Posted by Pall Catt in Inspiration on December 13, 2017
Guest writer Jane Grates – biker, music lover and fitness enthusiast who acts at the crossroads of aesthetics and purpose to craft experiences that go beyond design and whose opinions belong to nobody but herself, shares with us her thoughts on why trail running is not only good for trail runners.
I’d venture to say that when most people begin running, they do it in a way that’s convenient for them. More often than not, that means that they’ll take up the sport by running around their neighborhood, through a park near their home, around their workplace campus, or even on a treadmill at the local gym they frequent. Many people’s relationship with running begins — and ends — on the pavement. They don’t realize that there’s an entire other side of running out there, an entire other world of running out there, that they have yet to explore.
Obviously, I’m a bit biased, but I think trail running is the way to go. Many runners never discover trail running, or they do it infrequently and sporadically at best, and feel that it’s a type of running reserved only for the best of the best in our sport. These runners don’t realize what a huge disservice they’re doing to themselves, and they don’t realize how much better they could be running on roads by running trails more regularly in their lives.
That’s right. I think one of the best ways to become a faster runner — particularly on roads, but also on trails — is to run on trails more often. Below, I’ll motivate this claim.
Trail running will give you more time on your feet.
The thing with running trails is that you’re typically going to be spending more time on your feet to cover a given distance than you would if you were simply running on roads. For example, if you’re used to running 8 minute miles on roads, you could easily expect to run 9+ or event 10+ minute miles on trails, simply because you’ll be tasked with navigating difficult terrain and elevation changes, stuff that’s inherent to trail running that doesn’t appear as much, if at all, when you’re running roads. More time on your feet equals a greater aerobic capacity, and in time, I think you’ll notice that you can run farther, and be out there longer, on roads, too.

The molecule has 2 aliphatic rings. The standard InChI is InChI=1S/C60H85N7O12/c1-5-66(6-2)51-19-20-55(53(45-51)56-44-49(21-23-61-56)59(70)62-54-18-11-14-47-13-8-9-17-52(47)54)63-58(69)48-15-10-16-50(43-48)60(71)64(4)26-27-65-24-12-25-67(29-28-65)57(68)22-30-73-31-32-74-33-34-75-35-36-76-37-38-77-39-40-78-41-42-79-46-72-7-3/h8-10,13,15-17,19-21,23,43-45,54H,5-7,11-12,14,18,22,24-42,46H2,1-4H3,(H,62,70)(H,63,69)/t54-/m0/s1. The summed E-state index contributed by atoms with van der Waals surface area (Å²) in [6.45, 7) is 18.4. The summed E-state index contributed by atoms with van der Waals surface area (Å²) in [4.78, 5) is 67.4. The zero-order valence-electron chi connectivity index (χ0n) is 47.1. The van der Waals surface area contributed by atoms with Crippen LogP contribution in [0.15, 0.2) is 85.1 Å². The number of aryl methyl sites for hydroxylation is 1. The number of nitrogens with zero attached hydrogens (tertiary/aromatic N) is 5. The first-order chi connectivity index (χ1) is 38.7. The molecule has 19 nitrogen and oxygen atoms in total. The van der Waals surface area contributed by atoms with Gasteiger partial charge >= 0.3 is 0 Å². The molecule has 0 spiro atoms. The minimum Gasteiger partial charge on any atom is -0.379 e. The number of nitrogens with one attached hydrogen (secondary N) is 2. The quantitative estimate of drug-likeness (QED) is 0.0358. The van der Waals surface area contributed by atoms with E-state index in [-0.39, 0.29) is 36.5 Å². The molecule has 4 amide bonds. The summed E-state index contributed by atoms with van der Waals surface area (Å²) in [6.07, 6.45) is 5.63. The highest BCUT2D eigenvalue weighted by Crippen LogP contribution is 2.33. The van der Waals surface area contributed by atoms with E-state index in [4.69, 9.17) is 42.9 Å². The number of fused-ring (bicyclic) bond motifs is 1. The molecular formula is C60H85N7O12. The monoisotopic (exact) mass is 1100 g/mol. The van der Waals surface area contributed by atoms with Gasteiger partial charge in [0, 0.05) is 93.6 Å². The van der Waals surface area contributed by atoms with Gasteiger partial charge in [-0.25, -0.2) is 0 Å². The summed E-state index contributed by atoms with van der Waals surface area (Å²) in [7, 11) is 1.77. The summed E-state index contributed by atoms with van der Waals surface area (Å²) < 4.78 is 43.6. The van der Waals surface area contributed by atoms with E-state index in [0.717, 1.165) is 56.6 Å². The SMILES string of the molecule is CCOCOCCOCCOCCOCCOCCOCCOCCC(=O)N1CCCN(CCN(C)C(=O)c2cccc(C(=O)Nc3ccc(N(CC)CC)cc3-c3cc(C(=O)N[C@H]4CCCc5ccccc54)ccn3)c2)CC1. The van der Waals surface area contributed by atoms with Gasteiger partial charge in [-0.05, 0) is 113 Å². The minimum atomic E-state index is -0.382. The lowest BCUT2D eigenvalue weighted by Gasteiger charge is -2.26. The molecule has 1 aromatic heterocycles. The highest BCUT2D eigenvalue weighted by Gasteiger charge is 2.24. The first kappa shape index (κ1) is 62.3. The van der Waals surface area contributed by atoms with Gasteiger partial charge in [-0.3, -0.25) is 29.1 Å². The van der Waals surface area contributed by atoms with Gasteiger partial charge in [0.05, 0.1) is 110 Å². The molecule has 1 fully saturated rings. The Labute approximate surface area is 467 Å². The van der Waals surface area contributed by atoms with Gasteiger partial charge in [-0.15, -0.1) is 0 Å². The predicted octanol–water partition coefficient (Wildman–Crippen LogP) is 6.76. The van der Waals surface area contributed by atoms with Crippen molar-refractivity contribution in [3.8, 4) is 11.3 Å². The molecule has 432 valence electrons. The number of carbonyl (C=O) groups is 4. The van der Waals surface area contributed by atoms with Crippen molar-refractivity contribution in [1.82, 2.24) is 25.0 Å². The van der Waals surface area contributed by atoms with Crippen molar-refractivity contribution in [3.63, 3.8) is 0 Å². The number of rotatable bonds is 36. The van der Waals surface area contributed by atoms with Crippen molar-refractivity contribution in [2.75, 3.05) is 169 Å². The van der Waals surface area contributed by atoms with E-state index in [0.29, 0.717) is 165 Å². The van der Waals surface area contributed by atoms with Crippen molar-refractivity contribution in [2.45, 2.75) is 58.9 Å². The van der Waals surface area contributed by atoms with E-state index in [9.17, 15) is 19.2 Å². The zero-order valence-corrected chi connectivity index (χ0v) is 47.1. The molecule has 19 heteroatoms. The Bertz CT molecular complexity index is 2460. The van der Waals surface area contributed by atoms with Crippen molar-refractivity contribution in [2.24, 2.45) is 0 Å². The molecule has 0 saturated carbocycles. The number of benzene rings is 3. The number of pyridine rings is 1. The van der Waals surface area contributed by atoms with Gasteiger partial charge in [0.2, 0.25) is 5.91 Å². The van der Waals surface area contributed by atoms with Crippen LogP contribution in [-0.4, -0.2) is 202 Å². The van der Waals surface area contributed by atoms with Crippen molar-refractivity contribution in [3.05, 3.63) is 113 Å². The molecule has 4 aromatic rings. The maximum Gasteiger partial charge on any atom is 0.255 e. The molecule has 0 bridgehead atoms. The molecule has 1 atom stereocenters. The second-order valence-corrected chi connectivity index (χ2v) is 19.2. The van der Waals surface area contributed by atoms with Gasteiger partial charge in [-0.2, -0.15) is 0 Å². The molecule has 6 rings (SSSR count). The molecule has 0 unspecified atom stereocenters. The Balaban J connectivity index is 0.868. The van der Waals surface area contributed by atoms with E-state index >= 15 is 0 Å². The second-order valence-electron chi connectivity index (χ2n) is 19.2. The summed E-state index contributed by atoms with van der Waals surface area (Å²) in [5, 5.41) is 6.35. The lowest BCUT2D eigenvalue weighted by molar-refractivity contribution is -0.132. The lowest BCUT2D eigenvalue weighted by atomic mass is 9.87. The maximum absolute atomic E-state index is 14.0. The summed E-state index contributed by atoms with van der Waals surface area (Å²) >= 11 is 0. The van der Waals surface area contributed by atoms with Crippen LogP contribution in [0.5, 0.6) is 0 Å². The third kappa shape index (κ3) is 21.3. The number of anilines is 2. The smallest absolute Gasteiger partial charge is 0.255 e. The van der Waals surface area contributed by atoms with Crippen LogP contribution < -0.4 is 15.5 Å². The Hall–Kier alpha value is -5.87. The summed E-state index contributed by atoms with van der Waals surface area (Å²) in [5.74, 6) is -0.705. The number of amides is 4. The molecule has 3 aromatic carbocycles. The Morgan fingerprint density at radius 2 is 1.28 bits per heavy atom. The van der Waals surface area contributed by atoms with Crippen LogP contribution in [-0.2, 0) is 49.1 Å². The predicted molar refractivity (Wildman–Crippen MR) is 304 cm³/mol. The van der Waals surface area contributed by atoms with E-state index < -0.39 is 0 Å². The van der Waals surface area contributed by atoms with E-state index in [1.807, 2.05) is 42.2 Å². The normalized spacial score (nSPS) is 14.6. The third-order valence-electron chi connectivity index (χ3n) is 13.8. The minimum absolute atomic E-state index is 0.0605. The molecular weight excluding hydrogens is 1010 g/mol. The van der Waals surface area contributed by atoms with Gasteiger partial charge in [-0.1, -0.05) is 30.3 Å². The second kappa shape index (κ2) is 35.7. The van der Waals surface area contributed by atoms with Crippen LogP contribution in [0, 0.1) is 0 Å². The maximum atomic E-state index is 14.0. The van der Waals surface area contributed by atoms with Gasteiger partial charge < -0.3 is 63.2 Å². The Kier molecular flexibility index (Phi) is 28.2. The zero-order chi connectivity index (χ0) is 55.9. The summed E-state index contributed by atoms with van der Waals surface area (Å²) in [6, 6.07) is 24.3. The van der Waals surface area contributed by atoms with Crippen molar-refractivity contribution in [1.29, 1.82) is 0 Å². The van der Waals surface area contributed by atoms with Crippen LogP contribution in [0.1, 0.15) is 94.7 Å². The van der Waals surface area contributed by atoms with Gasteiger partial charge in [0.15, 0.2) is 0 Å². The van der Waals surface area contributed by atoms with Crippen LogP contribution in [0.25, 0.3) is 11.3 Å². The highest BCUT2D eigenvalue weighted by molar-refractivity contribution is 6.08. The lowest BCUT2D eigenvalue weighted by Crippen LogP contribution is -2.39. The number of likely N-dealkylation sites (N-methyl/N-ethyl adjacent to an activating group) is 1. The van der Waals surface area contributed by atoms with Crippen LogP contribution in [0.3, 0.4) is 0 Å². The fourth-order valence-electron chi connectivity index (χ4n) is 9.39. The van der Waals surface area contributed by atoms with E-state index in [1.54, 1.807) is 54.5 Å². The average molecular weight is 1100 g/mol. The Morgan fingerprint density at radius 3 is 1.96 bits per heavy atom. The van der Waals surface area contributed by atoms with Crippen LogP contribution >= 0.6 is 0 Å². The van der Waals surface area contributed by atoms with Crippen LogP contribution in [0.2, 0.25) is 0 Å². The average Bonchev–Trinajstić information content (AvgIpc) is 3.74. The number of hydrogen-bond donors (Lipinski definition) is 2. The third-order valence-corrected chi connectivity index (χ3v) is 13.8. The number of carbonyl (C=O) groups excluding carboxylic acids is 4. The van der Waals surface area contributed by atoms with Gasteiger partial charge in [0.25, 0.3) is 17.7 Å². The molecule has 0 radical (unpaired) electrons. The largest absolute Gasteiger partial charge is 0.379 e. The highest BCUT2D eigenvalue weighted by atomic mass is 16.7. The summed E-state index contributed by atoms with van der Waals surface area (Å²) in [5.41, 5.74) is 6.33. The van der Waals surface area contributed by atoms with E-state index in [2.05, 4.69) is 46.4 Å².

Trail running makes you stronger in ways road running doesn’t.
Again, by nature of running trails, you’ll have umpteen opportunities to strengthen your musculature in ways that aren’t so ubiquitous in road running. Running fast or hiking over trails, and needing to negotiate technical terrain, all but forces you to strengthen your “little ancillary muscles” or your little stabilizer muscles in your hips and ankles, among others. You may find that running trails gives you a degree of injury protection and prevention, too, because you’re not simply moving in the same plane of motion for hours on end; instead, you’re constantly changing things up and giving your body a workout in different ways.
Trail running can help with injury prevention.
Closely related to my above point is that trail running may help you prevent injuries because not only are you getting in runs that force you to use and strengthen your little ancillary muscles, but you’re also running at constantly varied paces, depending on where you are in the trails. Many runners inadvertently injure themselves because they run too fast, or at the same speed all the time, but running trails obviates this. As you know, it’s pretty hard to run the same pace on the trails all the time.
Trail running is good for mental conditioning.
Another way that trail running is good for road runners looking to get faster is simply that trail running is amazing for mental conditioning. What do I mean? Simply put, trail running is TOUGH! Sure, you’re running at paces that are slower than what you’d post on the roads, but that means that you’re also out there for far longer than you usually would be and are forced to navigate terrain that’s trickier than what you’d encounter on the roads. It can be tempting to give up and quit, as it often is in running, but you don’t really have that option when you’re miles deep into a forest or thousands of feet above civilization. Trail running is great to help mentally condition you, to help get you in touch with your gritty side, and to help teach you that you’re capable of more than you could possibly imagine.
The aforementioned are but a few reasons that running trails regularly can make you faster on roads. As I explained, runners are typically prone to injure themselves, and they often do so because they do too much, too fast, too soon; in other words, they run too many miles before their bodies are ready to handle the volume, they run their mileage way faster than they should, and they run too many miles before they should be or are truly capable of. Trail running helps keep all these factors in check. By running trails, you’ll be forcing yourself to slow down, and you’ll also be forcing yourself to strengthen your aerobic engine — in addition to your musculature — in ways that aren’t so readily available if you’re running roads exclusively. Not only will running beautiful trails harden your mental game, but if you stick around and keep trying, you’ll be granted with the gift of amazing views accessible to only those on foot who dare push their limits. Try running more trails than normal for a season, and go run a couple road races after. I bet you’ll be surprised at what you find.